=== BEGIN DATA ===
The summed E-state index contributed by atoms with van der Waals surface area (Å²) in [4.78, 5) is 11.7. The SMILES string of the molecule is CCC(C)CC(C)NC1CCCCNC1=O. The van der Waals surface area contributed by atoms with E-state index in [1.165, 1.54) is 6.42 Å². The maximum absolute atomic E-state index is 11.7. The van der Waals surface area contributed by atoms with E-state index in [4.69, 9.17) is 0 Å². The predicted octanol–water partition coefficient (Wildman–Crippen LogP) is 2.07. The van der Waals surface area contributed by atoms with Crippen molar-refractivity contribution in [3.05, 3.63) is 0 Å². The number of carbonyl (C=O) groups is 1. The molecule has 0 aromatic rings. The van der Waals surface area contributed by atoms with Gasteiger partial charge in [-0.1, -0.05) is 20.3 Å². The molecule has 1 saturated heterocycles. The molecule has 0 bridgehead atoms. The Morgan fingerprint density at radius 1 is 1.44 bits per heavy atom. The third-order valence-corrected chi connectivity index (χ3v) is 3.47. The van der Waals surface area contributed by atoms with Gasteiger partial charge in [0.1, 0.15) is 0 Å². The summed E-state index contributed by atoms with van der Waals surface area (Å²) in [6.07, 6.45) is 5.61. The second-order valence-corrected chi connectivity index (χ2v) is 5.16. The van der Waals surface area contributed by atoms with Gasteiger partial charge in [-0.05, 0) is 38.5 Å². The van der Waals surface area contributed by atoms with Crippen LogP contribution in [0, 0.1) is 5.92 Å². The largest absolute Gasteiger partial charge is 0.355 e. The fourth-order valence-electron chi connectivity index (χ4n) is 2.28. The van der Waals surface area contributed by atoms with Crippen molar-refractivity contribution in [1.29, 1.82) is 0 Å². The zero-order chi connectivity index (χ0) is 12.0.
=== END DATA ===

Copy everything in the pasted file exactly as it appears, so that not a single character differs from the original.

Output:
The summed E-state index contributed by atoms with van der Waals surface area (Å²) in [4.78, 5) is 11.7. The SMILES string of the molecule is CCC(C)CC(C)NC1CCCCNC1=O. The van der Waals surface area contributed by atoms with E-state index in [1.165, 1.54) is 6.42 Å². The maximum absolute atomic E-state index is 11.7. The van der Waals surface area contributed by atoms with E-state index in [4.69, 9.17) is 0 Å². The predicted octanol–water partition coefficient (Wildman–Crippen LogP) is 2.07. The van der Waals surface area contributed by atoms with Crippen molar-refractivity contribution in [3.05, 3.63) is 0 Å². The number of carbonyl (C=O) groups is 1. The molecule has 0 aromatic rings. The van der Waals surface area contributed by atoms with Gasteiger partial charge in [-0.1, -0.05) is 20.3 Å². The molecule has 1 saturated heterocycles. The molecule has 0 bridgehead atoms. The Morgan fingerprint density at radius 1 is 1.44 bits per heavy atom. The third-order valence-corrected chi connectivity index (χ3v) is 3.47. The van der Waals surface area contributed by atoms with Gasteiger partial charge in [0.1, 0.15) is 0 Å². The summed E-state index contributed by atoms with van der Waals surface area (Å²) in [6.07, 6.45) is 5.61. The second-order valence-corrected chi connectivity index (χ2v) is 5.16. The van der Waals surface area contributed by atoms with Gasteiger partial charge in [-0.05, 0) is 38.5 Å². The van der Waals surface area contributed by atoms with Crippen LogP contribution in [0, 0.1) is 5.92 Å². The largest absolute Gasteiger partial charge is 0.355 e. The fourth-order valence-electron chi connectivity index (χ4n) is 2.28. The van der Waals surface area contributed by atoms with Crippen molar-refractivity contribution in [1.29, 1.82) is 0 Å². The zero-order chi connectivity index (χ0) is 12.0.